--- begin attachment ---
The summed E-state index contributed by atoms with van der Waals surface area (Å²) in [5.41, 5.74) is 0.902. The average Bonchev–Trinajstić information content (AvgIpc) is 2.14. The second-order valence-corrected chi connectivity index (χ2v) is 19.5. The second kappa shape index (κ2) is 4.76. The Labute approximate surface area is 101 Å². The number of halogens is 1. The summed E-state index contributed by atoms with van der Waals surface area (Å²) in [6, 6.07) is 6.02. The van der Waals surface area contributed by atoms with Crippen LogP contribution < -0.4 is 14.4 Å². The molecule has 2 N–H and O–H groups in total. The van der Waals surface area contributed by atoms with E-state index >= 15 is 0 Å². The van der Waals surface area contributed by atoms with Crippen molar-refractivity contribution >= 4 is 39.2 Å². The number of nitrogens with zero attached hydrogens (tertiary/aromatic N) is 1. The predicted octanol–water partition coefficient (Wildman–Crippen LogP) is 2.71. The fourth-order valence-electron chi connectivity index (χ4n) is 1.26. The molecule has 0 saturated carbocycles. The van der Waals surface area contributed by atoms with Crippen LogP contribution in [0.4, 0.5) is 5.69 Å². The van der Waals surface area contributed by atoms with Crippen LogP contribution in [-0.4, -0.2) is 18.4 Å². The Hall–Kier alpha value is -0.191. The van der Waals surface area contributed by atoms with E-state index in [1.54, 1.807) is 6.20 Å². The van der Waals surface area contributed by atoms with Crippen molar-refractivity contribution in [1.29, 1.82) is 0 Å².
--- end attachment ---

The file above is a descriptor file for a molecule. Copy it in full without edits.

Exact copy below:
The summed E-state index contributed by atoms with van der Waals surface area (Å²) in [5.41, 5.74) is 0.902. The average Bonchev–Trinajstić information content (AvgIpc) is 2.14. The second-order valence-corrected chi connectivity index (χ2v) is 19.5. The second kappa shape index (κ2) is 4.76. The Labute approximate surface area is 101 Å². The number of halogens is 1. The summed E-state index contributed by atoms with van der Waals surface area (Å²) in [6, 6.07) is 6.02. The van der Waals surface area contributed by atoms with Crippen LogP contribution < -0.4 is 14.4 Å². The molecule has 2 N–H and O–H groups in total. The van der Waals surface area contributed by atoms with E-state index >= 15 is 0 Å². The van der Waals surface area contributed by atoms with Crippen molar-refractivity contribution >= 4 is 39.2 Å². The number of nitrogens with zero attached hydrogens (tertiary/aromatic N) is 1. The predicted octanol–water partition coefficient (Wildman–Crippen LogP) is 2.71. The fourth-order valence-electron chi connectivity index (χ4n) is 1.26. The molecule has 0 saturated carbocycles. The van der Waals surface area contributed by atoms with Crippen LogP contribution in [0.4, 0.5) is 5.69 Å². The van der Waals surface area contributed by atoms with Crippen LogP contribution in [-0.4, -0.2) is 18.4 Å². The Hall–Kier alpha value is -0.191. The van der Waals surface area contributed by atoms with E-state index in [1.54, 1.807) is 6.20 Å². The van der Waals surface area contributed by atoms with Crippen molar-refractivity contribution in [1.29, 1.82) is 0 Å².